How to Balance Volunteering With Working at Home

I really like the school my kids go to. It’s a part of the International Baccalaureate program and really challenges the kids. Sometimes it’s challenging for me too – they have volunteer requirements for parents and kids. The kids’ volunteer hours mostly happen at school – they do community service projects at school. But there are still my hours at the school plus we volunteer at the local animal shelter once a week. It can add up.

All this is, of course, far easier to handle when you work at home than when you work outside the home – I have the flexibility to do my volunteer time during the week rather than having it eat up my weekends. On the other hand, it definitely eats into my work time at home. Volunteering is something you have to balance carefully when you work at home. Here are some things to consider.

Benefits of Volunteering

Volunteering is, of course, a good thing to do for your community. It’s a good example for your kids. Sometimes it’s even fun. My kids certainly enjoy their involvement at the animal shelter – the time we spend there is far above what the school requires, and continues through the summer break each year. At their ages, it’s mostly easy stuff – folding laundry and helping to socialize the animals, especially the cats. Taking three kids into a kennel with a dog is rarely appealing – most dogs get too excited.

The benefits my kids have gotten go beyond all the fun they’ve had with the animals – or even the two cats we finally adopted. They’re learning the value of work, and may even be able to list their volunteer time as work experience when the time comes for them to seek paid work. They’ll have references from people who will know what they’re capable of. That’s why we keep at it beyond what the school requires.

Of course, I benefit too. Volunteering can be a form of networking. If I have a need of a reference, these are people who know me. It’s also a time to get out and be around other people, not just my kids, which can be hard to come by when you work at home.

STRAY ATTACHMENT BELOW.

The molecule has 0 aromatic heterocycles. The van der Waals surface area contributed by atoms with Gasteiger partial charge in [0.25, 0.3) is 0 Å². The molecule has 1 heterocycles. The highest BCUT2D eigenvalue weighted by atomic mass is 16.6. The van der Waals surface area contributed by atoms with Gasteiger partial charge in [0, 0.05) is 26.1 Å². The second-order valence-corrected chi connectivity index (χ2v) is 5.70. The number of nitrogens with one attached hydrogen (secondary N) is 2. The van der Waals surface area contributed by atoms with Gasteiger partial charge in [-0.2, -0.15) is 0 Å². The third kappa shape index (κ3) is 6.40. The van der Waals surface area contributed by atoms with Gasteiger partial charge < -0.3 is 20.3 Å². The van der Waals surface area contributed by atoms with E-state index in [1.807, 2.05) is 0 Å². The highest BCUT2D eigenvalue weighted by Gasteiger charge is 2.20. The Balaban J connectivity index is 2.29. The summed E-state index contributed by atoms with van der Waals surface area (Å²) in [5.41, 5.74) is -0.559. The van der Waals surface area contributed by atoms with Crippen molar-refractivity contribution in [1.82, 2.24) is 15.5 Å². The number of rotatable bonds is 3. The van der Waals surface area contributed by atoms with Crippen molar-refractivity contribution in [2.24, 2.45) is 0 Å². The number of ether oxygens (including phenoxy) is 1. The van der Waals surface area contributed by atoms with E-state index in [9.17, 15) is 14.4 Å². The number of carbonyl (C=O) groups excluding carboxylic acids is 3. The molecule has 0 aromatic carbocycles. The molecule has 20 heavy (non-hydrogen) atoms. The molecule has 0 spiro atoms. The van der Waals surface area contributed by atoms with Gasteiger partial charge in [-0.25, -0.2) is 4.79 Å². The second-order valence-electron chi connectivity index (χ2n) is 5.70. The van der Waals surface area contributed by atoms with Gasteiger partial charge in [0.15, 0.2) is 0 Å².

If you’re looking for work, volunteering can help you too. It can be a way to get a bit of experience in a new field. It can be a form of networking. It’s something to put on your resume, especially if the kind of work you do as a volunteer would benefit a potential employer.

How Do You Manage Scheduling?

The big thing with volunteering while you work at home is making sure it interferes with your paid work as little as possible. My volunteer time at my kids’ school, for example, is one day a week in the morning. I prefer to lose time in the mornings rather than in the middle of my work day. I hate having my day broken up – it really makes it harder for me to be productive when I lose hours out of the middle of my day. I use the same day to run any errands I need done.

The animal shelter isn’t as easy to schedule. We used to volunteer there on Saturday mornings, but found it made it too difficult to do other things on weekends. Fridays are minimum days at my kids’ school, so it’s a relatively easy day to go in, as it won’t interfere with the kids’ homework.

These are the kinds of things you have to consider when you schedule your volunteer hours. You may find it best to do it at a time where it doesn’t break up your work day, or you may prefer the break of working on something totally different. Some people find it more refreshing to work on something different for a while, then return to their regular work. Figure out what works best for you.

Don’t allow volunteering to take an excess of the time you have for paid work without good reason. There can be good reasons to take on more volunteer work over time, but without that you don’t want to lose too much time to work on things that help you to earn a living.

If the hours you’re volunteering become a problem for your work, speak up. Most times you can change them around, decrease them, whatever it takes to make it better. Some opportunities can even be done from home. Volunteering from home is more limited, of course, and you don’t get the direct interaction with others so much, but if that’s what works best, that’s what you should do.

Volunteering for a cause you believe in and enjoy working with can be worthwhile in many ways. It’s a good thing to do as a family if you can fit it into your routine.